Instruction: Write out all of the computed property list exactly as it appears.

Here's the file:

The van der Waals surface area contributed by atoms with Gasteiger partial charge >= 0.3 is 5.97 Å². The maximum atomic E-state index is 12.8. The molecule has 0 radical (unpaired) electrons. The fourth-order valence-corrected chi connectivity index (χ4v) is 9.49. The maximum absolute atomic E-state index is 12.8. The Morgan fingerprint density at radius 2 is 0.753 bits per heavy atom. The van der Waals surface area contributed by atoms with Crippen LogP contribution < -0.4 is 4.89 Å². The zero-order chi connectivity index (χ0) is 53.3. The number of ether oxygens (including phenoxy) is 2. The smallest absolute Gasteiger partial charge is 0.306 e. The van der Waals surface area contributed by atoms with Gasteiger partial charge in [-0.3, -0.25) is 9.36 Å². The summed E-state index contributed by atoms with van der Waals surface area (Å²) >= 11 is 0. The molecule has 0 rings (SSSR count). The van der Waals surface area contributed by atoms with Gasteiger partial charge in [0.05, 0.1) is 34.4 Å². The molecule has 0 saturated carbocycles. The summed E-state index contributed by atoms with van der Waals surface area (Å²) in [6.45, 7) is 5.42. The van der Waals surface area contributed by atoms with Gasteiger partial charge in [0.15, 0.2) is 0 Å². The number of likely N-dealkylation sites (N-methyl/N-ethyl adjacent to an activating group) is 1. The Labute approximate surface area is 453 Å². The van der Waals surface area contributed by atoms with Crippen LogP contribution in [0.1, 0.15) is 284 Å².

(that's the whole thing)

The van der Waals surface area contributed by atoms with Gasteiger partial charge >= 0.3 is 5.97 Å². The maximum atomic E-state index is 12.8. The molecule has 0 radical (unpaired) electrons. The fourth-order valence-corrected chi connectivity index (χ4v) is 9.49. The maximum absolute atomic E-state index is 12.8. The Morgan fingerprint density at radius 2 is 0.753 bits per heavy atom. The van der Waals surface area contributed by atoms with Crippen LogP contribution < -0.4 is 4.89 Å². The zero-order chi connectivity index (χ0) is 53.3. The number of ether oxygens (including phenoxy) is 2. The smallest absolute Gasteiger partial charge is 0.306 e. The van der Waals surface area contributed by atoms with Gasteiger partial charge in [-0.3, -0.25) is 9.36 Å². The summed E-state index contributed by atoms with van der Waals surface area (Å²) >= 11 is 0. The molecule has 0 rings (SSSR count). The van der Waals surface area contributed by atoms with Gasteiger partial charge in [0.05, 0.1) is 34.4 Å². The molecule has 0 saturated carbocycles. The summed E-state index contributed by atoms with van der Waals surface area (Å²) in [6.45, 7) is 5.42. The van der Waals surface area contributed by atoms with Gasteiger partial charge in [0.15, 0.2) is 0 Å². The number of likely N-dealkylation sites (N-methyl/N-ethyl adjacent to an activating group) is 1. The Labute approximate surface area is 453 Å². The van der Waals surface area contributed by atoms with Crippen LogP contribution in [0.1, 0.15) is 284 Å².